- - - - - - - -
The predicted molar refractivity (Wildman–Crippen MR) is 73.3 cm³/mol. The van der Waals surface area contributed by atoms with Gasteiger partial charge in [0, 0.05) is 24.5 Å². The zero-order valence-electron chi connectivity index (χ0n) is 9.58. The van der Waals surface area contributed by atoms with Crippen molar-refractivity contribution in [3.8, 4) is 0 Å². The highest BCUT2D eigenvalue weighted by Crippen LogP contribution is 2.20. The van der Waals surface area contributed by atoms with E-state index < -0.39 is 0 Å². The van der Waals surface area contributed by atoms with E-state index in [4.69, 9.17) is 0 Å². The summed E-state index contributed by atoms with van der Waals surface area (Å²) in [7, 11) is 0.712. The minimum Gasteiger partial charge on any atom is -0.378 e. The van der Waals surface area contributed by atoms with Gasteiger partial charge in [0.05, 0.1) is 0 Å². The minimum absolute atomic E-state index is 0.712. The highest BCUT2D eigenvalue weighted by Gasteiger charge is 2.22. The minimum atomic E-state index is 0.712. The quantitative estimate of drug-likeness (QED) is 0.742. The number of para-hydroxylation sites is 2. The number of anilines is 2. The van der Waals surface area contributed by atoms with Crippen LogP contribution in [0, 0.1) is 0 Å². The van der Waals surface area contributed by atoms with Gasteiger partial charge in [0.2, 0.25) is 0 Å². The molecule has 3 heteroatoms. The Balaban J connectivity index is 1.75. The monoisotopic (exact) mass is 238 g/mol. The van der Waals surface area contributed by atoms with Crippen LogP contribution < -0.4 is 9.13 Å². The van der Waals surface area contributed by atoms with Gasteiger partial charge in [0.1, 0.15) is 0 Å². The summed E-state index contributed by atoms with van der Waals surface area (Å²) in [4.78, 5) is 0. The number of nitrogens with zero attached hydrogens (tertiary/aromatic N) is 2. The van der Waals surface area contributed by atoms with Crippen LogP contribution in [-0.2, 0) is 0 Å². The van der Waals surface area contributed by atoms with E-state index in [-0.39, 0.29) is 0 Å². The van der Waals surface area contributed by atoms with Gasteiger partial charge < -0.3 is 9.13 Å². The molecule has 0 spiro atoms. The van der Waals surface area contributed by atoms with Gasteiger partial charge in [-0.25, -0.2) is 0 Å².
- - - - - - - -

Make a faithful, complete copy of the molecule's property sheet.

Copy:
The predicted molar refractivity (Wildman–Crippen MR) is 73.3 cm³/mol. The van der Waals surface area contributed by atoms with Gasteiger partial charge in [0, 0.05) is 24.5 Å². The zero-order valence-electron chi connectivity index (χ0n) is 9.58. The van der Waals surface area contributed by atoms with Crippen molar-refractivity contribution in [3.8, 4) is 0 Å². The highest BCUT2D eigenvalue weighted by Crippen LogP contribution is 2.20. The van der Waals surface area contributed by atoms with E-state index < -0.39 is 0 Å². The van der Waals surface area contributed by atoms with E-state index in [4.69, 9.17) is 0 Å². The summed E-state index contributed by atoms with van der Waals surface area (Å²) in [7, 11) is 0.712. The minimum Gasteiger partial charge on any atom is -0.378 e. The van der Waals surface area contributed by atoms with Gasteiger partial charge in [0.05, 0.1) is 0 Å². The minimum absolute atomic E-state index is 0.712. The highest BCUT2D eigenvalue weighted by Gasteiger charge is 2.22. The minimum atomic E-state index is 0.712. The quantitative estimate of drug-likeness (QED) is 0.742. The number of para-hydroxylation sites is 2. The number of anilines is 2. The van der Waals surface area contributed by atoms with Crippen LogP contribution in [0, 0.1) is 0 Å². The van der Waals surface area contributed by atoms with Gasteiger partial charge in [0.2, 0.25) is 0 Å². The molecule has 3 heteroatoms. The Balaban J connectivity index is 1.75. The monoisotopic (exact) mass is 238 g/mol. The van der Waals surface area contributed by atoms with Crippen LogP contribution < -0.4 is 9.13 Å². The van der Waals surface area contributed by atoms with Gasteiger partial charge in [0.1, 0.15) is 0 Å². The summed E-state index contributed by atoms with van der Waals surface area (Å²) in [4.78, 5) is 0. The number of nitrogens with zero attached hydrogens (tertiary/aromatic N) is 2. The van der Waals surface area contributed by atoms with Crippen LogP contribution in [-0.2, 0) is 0 Å². The van der Waals surface area contributed by atoms with E-state index in [-0.39, 0.29) is 0 Å². The van der Waals surface area contributed by atoms with Gasteiger partial charge < -0.3 is 9.13 Å². The molecule has 0 spiro atoms. The van der Waals surface area contributed by atoms with Gasteiger partial charge in [-0.25, -0.2) is 0 Å².